Republican Presidents placed Cuba on the List to Win Votes in Southern Florida. While Saudi Arabia and UAE were perpetrators in mass war crimes against Yemeni civilians, they lobby for the Yemeni Houthis to be added to the List. There is now substantial support from Capitol Hill for the addition of Moscow to the list by law.

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Among the most avid proponents of targeting Russia is Sen. Lindsey Graham, who declared: “To me, Putin is now sitting on top of a state terrorist apparatus.” Graham should know, since he wanted America to intervene in every war he spied–including Iraq, Libya, and Syria. He even spoke positively about attacking North Korea and triggering a nuclear conflict; at least the deaths would be “over there,” he declared, and not in America. The total number of casualties could easily reach the thousands, or more. Is there a terrorist in the first place?

Including Moscow on this list will have two major negative effects on U.S. foreign policy. It would first affect our relationships with Russia. Graham seems enthused at the possibility of declaring economic war on the entire world, proclaiming: “It means that doing business with Russia, with that designation, gets to be exceedingly hard.” Imbued with hubris from years past, he would treat the rest of the world as a conquered province.

Washington will immediately cross-border with European countries that are still negotiating with Moscow regarding energy. Furthermore, Washington could be in financial battle almost anywhere due to the fact that most countries outside of America have refused to sanction Moscow. This includes Europe and U.S. allies, in Asia. The Global South will likely be united on this matter. They have grown tired of the hypocrisy displayed by the U.S. Many people blame Washington for the current economic problems they face. They are likely to resist any additional restrictions. This forces the Biden administration decide on how many enemies it will confront simultaneously.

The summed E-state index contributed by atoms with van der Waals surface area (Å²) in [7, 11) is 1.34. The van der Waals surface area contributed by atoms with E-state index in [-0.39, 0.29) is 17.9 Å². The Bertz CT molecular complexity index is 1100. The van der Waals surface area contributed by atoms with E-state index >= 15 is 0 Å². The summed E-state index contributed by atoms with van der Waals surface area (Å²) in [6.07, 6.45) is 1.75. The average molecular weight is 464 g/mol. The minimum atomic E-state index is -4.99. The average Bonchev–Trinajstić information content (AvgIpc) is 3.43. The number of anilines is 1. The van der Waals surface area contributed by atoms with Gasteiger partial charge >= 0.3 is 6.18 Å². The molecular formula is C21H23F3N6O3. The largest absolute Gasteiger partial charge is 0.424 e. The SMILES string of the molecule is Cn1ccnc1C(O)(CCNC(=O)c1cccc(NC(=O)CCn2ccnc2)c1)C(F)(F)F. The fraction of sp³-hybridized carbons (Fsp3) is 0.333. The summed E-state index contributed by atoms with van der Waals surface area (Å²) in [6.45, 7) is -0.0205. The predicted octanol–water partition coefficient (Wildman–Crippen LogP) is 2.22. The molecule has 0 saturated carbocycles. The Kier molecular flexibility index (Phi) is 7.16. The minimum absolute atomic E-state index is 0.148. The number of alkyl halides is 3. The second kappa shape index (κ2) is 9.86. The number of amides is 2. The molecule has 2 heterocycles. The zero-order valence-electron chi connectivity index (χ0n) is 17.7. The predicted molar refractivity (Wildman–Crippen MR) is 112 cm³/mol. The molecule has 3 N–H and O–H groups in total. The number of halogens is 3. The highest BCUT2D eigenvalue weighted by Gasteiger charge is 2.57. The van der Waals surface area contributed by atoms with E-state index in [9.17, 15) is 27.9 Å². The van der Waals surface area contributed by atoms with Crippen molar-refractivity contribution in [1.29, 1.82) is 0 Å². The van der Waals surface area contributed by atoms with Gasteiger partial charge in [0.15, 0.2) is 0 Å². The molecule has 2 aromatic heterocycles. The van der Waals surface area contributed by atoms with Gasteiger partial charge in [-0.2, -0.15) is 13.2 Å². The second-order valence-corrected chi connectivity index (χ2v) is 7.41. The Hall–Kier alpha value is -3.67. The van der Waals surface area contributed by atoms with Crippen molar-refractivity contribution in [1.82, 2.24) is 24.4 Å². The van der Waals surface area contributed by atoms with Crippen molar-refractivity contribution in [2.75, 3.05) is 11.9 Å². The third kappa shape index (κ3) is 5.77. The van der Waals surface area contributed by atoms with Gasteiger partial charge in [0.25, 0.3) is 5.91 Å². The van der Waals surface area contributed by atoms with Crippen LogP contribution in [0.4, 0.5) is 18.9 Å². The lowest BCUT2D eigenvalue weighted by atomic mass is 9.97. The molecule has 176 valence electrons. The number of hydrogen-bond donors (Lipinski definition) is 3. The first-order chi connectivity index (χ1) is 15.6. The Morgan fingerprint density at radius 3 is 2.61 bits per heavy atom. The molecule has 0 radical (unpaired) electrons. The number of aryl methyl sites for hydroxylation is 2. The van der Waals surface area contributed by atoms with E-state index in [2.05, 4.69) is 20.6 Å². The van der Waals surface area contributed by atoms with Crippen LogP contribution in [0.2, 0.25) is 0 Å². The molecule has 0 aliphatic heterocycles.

This designation would also make it more difficult to reach a settlement for the ongoing war. Who wants to speak to terrorists? It would be more challenging to create and promote humanitarian agreements, like the one that was reached to transport Ukrainian grain to market. Anyone seeking to make a deal with Moscow would be more vulnerable to the sort of demagoguery routinely employed by Republicans going back to the Bush administration’s dishonest-but-effective campaign for the Iraq invasion. The reputational damage caused by Bush’s lies, which were numerous and expensively exposed later on did not heal.